Antony Sutton: Indonesian Premier League Looks Like It’s Here to Stay
Six weeks into the breakaway Indonesian Premier League and it shows no sign of going away despite the efforts of the game’s national governing body.
Indeed, attracting players like Lee Hendrie, Irfan Bachdim and Shahril Ishak suggests that players’ concerns about the league’s status are receding.
The Indonesian Football Association (PSSI) has threatened to deport foreign players in the league, but until now the government have been loathe to take such drastic action, perhaps worrying about the PR disaster if a former England international were to be kicked out the country.
To be sure, the addition of players like Hendrie, Irfan and Ishak are a feather in the cap for the league. They don’t come cheap — with a reported combined annual salary in excess of $1million — and it’s debatable whether any Indonesia Super League club in the “official” league would have been able to afford their wages. Or whether they would have even been paid. Or paid something different to the terms in their contracts.
The welfare of players is one of the cornerstones of the IPL. For too long, we have been hearing of salaries going unpaid and players seeking redress from the PSSI and FIFA, usually without luck.
In the breakaway league, salaries are guaranteed by the IPL meaning players can just get on with kicking a ball around. And, like in any business, a happy worker is a productive player.
Brendan Schwab is familiar with the shenanigans that are par for the course in the official ISL and Premier Division. Among his many jobs, he is the chairman of the players’ union, FIFPro Asia, which seeks to safeguard players’ welfare in the region.
Schwab was instrumental in the setting up of the Indonesian Players’ Union (APPI), under the leadership of Arya Abhiseka.
“This work exposed me to the financial problems of the current league, and the vast potential of Indonesian football,” Schwab said.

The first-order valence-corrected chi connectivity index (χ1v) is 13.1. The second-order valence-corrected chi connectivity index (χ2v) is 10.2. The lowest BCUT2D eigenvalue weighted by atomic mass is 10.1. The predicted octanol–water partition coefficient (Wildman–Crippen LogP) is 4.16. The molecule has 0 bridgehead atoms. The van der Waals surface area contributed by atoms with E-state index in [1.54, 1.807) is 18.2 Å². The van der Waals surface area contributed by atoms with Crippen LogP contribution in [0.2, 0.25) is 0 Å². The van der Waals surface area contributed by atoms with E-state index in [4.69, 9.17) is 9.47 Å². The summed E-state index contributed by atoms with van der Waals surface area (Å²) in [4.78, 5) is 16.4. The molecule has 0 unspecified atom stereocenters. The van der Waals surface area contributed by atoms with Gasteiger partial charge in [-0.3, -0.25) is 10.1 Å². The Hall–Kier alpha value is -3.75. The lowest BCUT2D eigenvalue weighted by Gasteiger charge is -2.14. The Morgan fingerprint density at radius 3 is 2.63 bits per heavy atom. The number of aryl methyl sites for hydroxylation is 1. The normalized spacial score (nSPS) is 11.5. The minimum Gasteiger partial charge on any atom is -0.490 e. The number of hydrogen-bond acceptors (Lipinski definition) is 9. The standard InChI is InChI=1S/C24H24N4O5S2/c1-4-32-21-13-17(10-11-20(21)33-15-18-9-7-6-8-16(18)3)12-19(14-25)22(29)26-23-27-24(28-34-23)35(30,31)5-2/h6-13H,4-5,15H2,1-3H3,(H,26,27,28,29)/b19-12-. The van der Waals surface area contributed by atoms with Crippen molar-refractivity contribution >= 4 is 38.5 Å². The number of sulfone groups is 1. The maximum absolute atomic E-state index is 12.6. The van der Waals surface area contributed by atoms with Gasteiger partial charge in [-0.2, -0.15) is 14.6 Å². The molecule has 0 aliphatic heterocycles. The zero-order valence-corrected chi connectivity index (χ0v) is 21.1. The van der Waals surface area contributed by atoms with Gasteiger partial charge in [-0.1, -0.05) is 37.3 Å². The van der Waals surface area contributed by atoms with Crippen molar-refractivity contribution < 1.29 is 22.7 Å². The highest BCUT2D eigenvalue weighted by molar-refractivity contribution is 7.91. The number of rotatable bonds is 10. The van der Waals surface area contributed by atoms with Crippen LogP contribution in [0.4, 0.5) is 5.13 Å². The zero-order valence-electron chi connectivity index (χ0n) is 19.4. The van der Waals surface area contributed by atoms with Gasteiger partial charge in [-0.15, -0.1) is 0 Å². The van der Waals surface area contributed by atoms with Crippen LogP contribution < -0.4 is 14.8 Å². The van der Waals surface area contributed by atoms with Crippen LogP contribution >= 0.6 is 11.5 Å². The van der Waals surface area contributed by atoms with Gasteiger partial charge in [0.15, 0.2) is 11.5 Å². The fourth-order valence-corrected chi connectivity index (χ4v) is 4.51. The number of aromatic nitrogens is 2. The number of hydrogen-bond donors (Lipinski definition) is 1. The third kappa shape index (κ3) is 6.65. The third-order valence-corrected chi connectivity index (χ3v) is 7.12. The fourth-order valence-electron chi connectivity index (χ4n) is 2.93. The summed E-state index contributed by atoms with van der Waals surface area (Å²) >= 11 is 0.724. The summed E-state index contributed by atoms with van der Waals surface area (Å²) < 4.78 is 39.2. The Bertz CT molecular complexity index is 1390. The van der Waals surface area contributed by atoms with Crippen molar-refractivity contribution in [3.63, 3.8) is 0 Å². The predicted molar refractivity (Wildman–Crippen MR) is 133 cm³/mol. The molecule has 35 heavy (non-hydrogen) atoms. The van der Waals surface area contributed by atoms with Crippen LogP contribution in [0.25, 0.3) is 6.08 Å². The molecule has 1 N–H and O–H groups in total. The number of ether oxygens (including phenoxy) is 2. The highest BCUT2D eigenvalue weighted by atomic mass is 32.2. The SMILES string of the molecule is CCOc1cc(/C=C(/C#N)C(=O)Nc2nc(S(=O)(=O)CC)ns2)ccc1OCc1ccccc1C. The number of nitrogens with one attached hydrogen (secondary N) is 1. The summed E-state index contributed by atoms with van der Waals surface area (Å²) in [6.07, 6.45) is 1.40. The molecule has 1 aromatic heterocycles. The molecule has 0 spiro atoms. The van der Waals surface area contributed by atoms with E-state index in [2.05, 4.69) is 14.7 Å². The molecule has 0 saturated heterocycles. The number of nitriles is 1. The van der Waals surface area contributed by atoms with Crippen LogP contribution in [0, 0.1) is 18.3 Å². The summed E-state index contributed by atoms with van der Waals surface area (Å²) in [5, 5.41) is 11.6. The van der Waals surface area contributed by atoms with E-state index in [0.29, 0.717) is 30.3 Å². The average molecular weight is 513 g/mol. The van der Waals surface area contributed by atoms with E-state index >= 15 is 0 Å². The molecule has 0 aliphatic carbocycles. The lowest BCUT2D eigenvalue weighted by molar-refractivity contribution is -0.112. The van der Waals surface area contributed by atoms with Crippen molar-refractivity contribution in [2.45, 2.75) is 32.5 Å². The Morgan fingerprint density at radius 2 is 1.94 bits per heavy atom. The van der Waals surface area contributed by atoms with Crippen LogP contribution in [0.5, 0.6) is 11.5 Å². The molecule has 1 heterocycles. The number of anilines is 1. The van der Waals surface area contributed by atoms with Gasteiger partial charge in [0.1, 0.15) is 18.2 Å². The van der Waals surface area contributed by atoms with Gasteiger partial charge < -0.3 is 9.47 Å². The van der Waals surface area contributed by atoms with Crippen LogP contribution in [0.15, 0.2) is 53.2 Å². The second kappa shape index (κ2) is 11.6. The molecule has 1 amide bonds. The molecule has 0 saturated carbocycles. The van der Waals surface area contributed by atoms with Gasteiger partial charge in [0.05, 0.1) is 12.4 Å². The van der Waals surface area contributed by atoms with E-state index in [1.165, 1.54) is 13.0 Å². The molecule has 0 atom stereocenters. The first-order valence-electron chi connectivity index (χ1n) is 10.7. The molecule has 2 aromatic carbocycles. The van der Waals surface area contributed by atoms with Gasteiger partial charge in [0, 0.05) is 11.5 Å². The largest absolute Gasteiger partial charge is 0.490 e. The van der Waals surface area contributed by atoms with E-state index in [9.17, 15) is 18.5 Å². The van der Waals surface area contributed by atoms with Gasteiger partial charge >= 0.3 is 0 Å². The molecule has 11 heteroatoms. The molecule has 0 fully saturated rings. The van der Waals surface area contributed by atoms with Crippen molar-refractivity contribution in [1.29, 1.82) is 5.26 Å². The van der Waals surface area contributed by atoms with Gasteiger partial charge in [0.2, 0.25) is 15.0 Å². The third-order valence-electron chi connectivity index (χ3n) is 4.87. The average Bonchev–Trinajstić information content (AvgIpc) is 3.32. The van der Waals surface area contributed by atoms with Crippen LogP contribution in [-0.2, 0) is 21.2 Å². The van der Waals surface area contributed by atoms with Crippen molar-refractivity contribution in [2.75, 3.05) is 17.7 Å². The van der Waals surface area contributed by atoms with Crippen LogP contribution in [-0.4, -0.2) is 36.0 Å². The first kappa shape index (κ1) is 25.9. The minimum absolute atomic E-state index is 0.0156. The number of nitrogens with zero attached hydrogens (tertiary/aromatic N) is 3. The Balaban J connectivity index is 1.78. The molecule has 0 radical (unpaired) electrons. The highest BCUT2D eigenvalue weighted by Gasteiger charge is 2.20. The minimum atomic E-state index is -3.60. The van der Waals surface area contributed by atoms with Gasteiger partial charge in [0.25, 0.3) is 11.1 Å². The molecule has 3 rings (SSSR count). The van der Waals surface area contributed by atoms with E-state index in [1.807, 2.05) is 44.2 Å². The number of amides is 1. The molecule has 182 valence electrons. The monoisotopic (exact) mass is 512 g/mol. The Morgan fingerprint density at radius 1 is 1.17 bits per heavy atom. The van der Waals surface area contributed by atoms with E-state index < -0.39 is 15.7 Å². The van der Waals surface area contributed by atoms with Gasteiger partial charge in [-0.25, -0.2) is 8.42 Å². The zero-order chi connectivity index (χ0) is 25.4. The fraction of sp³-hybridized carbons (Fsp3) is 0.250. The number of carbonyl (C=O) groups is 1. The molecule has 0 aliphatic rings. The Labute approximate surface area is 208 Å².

It didn’t take long for the affable Australian to realize the structural problems underlining the game in Indonesia. In fact, he had seen nothing like it, saying “the circumstances of contract breaches in Indonesia are the most serious I have seen in football anywhere in the world.”
The case of Victor Simon is just one of many examples that have been referred to FIFA. The midfielder signed a contract with ISL club Persisam Samarinda for Rp 275 million (about $31,500) but only received Rp 175 million.
Schwab was actively involved in the setting up of the IPL as an adviser. Working alongside Arya, who had been appointed general manager of the new league, Schwab drew on Australia’s experience where a moribund league body had voted itself out of existence and a new federation was set up to develop football in a country where rugby and Australian Rules dominate.
What the IPL was attempting could conceivably cause a lot of headaches. With the PSSI refusing to recognize the league, players, coaches and officials faced the very real threat of sanctions.
However, with the PSSI leadership preoccupied by turmoil within their own body ahead of leadership elections due this year they have proffered very little beyond expressing their distaste at the new league and restating the official FIFA view that only member associations can run professional football leagues.
Schwab is disappointed with PSSI’s stance.
“In my view, PSSI should be open to endorsing the IPL and working together to promote football in Indonesia, Schwab said. “The IPL aims to run football on a commercial basis to ensure the clubs and the game can operate in a financially viable and independent manner. Commercial viability is essential if football is to grow in any country, including Indonesia.”
However, given the animosity between the two camps and their backers, there is little prospect of them working together. Schwab believes that the IPL can continue without any official recognition but “clearly everyone wants all football to be played within the official football family.”
But despite the politicking, Schwab remains dedicated to the players’ cause. He explains the disagreement is between the PSSI and the IPL. He feels it is wrong to “to penalize the players who are not a party to that disagreement.”
The PSSI election is now in disarray following the appeals committee’s decision to reject all candidates for the post of chairman and the association is now thought to be asking FIFA for guidance. The attention seems to be moving away from the IPL and instead focusing squarely on the shoulders of the PSSI. Once this messy situation has been cleaned up, all football fans will hope that some accord will be reached between the two leagues. As Schwab says, “we would love to see the IPL and PSSI working together.”
A change in the PSSI leadership might well see that become a reality.
Antony Sutton is the man behind the Jakarta Casual blog, where he offers his comments and opinions on world football.